Fifteen Eighty Four

Academic perspectives from Cambridge University Press


We’re Really Not So Negative

Stuart Soroka

Is there too much negativity in politics? Popular accounts certainly suggest that there is. Journalists, academics, and politicians regularly lament the volume of negativity in political news content, for instance. My own view is that negativity may not be problematic, for at least two reasons.

First, negativity may offer an efficient way to select the information we most need to pay attention to. We live in a very complex world, and we cannot possibly pay attention to everything. Work across a number of social and physical sciences thus points to some advantages of prioritizing negative information. Positive information is less likely to require a change in behavior. (If things are going well, just keep doing what you’re doing.) The consequences of a single negative event can also be much more dire than a positive event can be beneficial. Focusing mostly on negative information may be an efficient way of managing what is otherwise an overwhelmingly complex political environment.

Second, contrary to what many have come to believe, negativity in politics may be limited. It may be that we do not always exhibit negativity biases. Indeed, given sufficiently negative circumstances we may well exhibit positivity biases.

I draw here on psychology research on “impression formation.” This work argues that we form our impressions of other people based on a number of dimensions — and we care most about those dimensions on which an individual is assessed negativity. Put differently: even when we have lots of positive information about someone, only one negative piece of information can fundamentally alter our view of that person.

Some of this work also argues that we pay close attention not to negative information, but to information that is furthest from our expectations. We tend to have marginally positive expectations of most people. One result, as we build our assessments of others, is that negative information is further from our expectations.

It may be that we do not always exhibit negativity biases. Indeed, given sufficiently negative circumstances we may well exhibit positivity biases.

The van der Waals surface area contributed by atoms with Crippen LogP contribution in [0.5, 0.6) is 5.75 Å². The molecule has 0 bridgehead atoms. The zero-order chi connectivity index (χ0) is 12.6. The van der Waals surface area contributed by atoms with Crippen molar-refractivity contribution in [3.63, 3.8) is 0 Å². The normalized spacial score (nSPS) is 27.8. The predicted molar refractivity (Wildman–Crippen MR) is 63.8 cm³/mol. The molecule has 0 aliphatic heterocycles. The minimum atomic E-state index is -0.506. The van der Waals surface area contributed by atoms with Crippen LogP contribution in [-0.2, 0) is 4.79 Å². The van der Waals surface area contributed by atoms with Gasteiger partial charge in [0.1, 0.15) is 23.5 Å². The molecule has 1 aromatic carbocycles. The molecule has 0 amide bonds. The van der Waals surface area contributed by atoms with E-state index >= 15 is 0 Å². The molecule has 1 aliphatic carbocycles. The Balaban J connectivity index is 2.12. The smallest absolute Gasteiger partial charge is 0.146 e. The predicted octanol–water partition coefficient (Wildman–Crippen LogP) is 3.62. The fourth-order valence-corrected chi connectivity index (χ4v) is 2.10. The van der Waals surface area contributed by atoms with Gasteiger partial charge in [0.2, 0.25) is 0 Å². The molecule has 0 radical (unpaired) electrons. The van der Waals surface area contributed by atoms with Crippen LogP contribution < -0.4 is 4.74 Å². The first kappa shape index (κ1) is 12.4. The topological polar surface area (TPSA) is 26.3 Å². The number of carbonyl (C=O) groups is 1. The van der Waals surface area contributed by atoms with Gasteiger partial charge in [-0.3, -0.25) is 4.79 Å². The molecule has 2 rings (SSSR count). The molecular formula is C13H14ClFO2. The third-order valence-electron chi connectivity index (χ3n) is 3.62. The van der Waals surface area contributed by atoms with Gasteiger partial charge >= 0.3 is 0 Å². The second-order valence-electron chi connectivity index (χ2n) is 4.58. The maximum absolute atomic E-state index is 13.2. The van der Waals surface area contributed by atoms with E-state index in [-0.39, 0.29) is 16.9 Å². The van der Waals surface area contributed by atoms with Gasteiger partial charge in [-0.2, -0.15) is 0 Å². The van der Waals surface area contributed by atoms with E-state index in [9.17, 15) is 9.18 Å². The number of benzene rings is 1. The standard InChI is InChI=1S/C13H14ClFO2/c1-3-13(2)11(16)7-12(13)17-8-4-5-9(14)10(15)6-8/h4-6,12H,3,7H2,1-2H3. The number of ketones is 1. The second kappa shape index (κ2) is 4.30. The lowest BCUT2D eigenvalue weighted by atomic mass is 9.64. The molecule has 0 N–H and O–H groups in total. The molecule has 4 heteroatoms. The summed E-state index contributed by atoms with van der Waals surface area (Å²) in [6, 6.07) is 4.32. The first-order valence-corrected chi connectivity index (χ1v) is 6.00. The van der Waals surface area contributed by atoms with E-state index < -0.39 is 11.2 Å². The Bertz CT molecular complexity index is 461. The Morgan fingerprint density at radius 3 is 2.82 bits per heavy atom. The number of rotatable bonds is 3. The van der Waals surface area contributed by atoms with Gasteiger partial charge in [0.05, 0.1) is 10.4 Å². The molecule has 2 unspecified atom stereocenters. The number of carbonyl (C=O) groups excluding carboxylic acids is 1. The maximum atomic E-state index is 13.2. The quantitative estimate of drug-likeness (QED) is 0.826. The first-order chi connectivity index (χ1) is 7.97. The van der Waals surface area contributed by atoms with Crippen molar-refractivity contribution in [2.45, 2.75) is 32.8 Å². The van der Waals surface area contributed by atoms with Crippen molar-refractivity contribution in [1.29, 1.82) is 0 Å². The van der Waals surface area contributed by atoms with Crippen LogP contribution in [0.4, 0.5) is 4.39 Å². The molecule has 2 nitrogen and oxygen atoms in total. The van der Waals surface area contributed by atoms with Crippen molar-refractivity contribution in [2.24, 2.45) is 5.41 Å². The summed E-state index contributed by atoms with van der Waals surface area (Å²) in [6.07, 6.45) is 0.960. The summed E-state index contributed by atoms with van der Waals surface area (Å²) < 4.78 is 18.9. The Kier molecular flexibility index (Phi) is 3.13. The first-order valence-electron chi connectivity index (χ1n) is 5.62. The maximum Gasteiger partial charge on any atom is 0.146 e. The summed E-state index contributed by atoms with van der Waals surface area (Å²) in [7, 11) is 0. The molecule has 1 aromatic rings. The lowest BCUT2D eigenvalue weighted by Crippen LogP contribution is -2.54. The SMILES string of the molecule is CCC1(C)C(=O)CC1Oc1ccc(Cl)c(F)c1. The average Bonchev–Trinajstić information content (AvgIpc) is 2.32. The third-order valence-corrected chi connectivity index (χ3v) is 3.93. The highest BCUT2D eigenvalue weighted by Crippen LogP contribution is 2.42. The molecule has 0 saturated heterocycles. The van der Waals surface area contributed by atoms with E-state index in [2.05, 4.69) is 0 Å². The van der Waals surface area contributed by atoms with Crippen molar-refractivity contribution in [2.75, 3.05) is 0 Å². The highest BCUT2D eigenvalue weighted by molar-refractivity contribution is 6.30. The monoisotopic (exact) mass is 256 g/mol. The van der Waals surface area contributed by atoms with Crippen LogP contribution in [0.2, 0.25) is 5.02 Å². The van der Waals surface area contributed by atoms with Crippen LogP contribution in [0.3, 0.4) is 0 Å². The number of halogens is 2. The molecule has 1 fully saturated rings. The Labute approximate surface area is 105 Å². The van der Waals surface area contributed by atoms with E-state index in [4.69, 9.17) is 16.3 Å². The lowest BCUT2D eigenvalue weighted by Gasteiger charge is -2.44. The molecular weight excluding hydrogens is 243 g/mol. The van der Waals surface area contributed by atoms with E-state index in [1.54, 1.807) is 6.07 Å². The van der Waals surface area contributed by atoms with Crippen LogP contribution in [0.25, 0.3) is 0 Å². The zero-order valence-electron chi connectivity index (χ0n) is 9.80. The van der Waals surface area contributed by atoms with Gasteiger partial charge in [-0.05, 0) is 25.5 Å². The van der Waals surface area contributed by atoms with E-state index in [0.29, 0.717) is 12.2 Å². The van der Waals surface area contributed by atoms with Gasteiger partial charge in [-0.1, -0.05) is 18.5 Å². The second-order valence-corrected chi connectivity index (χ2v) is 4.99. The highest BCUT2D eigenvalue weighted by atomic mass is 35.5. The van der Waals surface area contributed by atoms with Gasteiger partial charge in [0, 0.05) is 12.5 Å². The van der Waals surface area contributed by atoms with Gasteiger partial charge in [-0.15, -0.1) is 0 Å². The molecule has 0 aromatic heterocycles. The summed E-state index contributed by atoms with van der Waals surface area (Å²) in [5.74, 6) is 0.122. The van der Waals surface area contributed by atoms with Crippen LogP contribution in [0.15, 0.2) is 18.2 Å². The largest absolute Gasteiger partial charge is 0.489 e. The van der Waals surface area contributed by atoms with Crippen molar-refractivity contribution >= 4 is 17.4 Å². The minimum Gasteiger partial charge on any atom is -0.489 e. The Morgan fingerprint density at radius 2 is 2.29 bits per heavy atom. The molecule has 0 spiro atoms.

If attentiveness is driven by the gap between information and expectations, we may not always exhibit negativity biases. If our expectations change, then so should our attentiveness to negative information.

Can our expectations change? My work on public opinion and the economy suggests that they can, and our attention to negativity can change as well. When the economy is particularly bad, for instance, we start paying closer attention to positive economic news. A small drop in unemployment is barely newsworthy when the unemployment rate is 3 percent, but the same drop is really newsworthy when the unemployment rate is 10 percent.

These findings have important implications for the way in which we understand mass media and politics. First and foremost, they offer an account of why political news is so regularly negative. But they also suggest that this negativity is limited; and they point to situations in which positive information might dominate. In the context of a prolonged, very negative campaign, does positive information start to generate more attention?  If all political ads are negative, do voters become especially attentive to positive ads?

I suspect that the answer to these questions is Yes. If this is true, then we have an account of politics that is not about our interest in negativity, but our interest in information that is furthest from our expectations. We also have a sign that politics needn’t be (and in fact isn’t) endlessly negative.

About The Author

Stuart Soroka

Stuart Soroka is the author of Negativity in Democratic Politics: Causes and Consequences and Degrees of Democracy: Politics, Public Opinion, and Policy....

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